- More LTE-based tablets will emerge, offering faster wireless connections, even though customers currently prefer Wi-Fi-only models. A move to LTE will become even more likely once wireless carriers announce shared data plans, possibly this summer, that enable users to share smartphone and tablet data, possibly even across a workgroup or a family.
- Tablet sizes will vary widely, with touchscreens ranging from 7 to 13 inches diagonally, although a 10-in. form factor will be dominant. The iPad has a 9.7 in. screen.
Here's what's on tap for this summer, in order of likely timing:
This month: Barnes & Noble and Amazon have already kicked off new TV ad campaigns for their current Nook Tablet and Kindle Fire models -- both of which have 7-in. touchscreens. They're hoping to appeal to people shopping for graduation gifts and to clear out inventory to make room for forthcoming models, analysts said.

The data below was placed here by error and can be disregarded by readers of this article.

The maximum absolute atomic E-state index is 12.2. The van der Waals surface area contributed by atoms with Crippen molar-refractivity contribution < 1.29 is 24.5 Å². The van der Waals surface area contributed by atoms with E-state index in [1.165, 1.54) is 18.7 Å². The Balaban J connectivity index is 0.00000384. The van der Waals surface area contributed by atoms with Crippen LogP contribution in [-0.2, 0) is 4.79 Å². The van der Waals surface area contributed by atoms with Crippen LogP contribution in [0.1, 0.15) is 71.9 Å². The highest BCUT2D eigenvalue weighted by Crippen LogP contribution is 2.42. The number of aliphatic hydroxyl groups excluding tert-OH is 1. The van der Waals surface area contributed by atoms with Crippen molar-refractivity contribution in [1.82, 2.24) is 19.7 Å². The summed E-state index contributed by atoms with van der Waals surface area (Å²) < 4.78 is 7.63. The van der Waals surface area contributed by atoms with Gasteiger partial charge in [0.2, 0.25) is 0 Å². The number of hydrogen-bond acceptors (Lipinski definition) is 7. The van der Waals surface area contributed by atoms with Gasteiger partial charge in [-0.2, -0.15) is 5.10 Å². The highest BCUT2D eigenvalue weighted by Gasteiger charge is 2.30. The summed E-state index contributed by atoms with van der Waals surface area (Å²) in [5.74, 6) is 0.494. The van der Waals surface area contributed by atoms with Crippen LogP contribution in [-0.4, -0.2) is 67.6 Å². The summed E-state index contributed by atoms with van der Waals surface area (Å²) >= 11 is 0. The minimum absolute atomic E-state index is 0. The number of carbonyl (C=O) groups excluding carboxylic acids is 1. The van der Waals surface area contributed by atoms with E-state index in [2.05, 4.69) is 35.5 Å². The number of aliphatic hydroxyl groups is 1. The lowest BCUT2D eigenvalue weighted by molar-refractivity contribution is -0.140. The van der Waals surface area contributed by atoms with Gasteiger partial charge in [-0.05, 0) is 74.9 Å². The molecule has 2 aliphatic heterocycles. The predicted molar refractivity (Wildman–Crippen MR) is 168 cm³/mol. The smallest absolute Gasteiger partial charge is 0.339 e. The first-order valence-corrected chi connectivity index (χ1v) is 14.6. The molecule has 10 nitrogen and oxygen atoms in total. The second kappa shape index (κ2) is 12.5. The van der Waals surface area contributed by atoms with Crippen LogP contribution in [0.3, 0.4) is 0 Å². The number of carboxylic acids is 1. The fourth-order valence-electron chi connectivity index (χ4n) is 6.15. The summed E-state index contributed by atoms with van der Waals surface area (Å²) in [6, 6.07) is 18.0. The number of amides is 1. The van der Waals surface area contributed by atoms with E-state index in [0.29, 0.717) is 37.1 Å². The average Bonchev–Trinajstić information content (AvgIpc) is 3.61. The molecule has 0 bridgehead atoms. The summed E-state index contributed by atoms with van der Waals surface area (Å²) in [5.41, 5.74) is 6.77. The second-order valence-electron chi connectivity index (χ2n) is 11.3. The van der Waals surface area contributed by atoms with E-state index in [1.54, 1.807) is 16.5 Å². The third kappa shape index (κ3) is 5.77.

May or June: Amazon is expected to launch a tablet that's larger than its 7-in. Kindle Fire, but IDC analyst Tom Mainelli said it's not clear whether it will be a 9.7-in. or 8.9-in. device.
Late June: In an announcement that will probably take place at Google I/O, Google is expected to unveil a $200 tablet called Google Play that will run Android 4.0 (Ice Cream Sandwich) using a Tegra 3 quad-core processor.
The Google Play would be built by Asus, possibly co-branded with Google or purely branded as a Google product. Its biggest distinction would be that it runs plain vanilla Ice Cream Sandwich, not the versions of Android seen in the Nook and the Kindle Fire.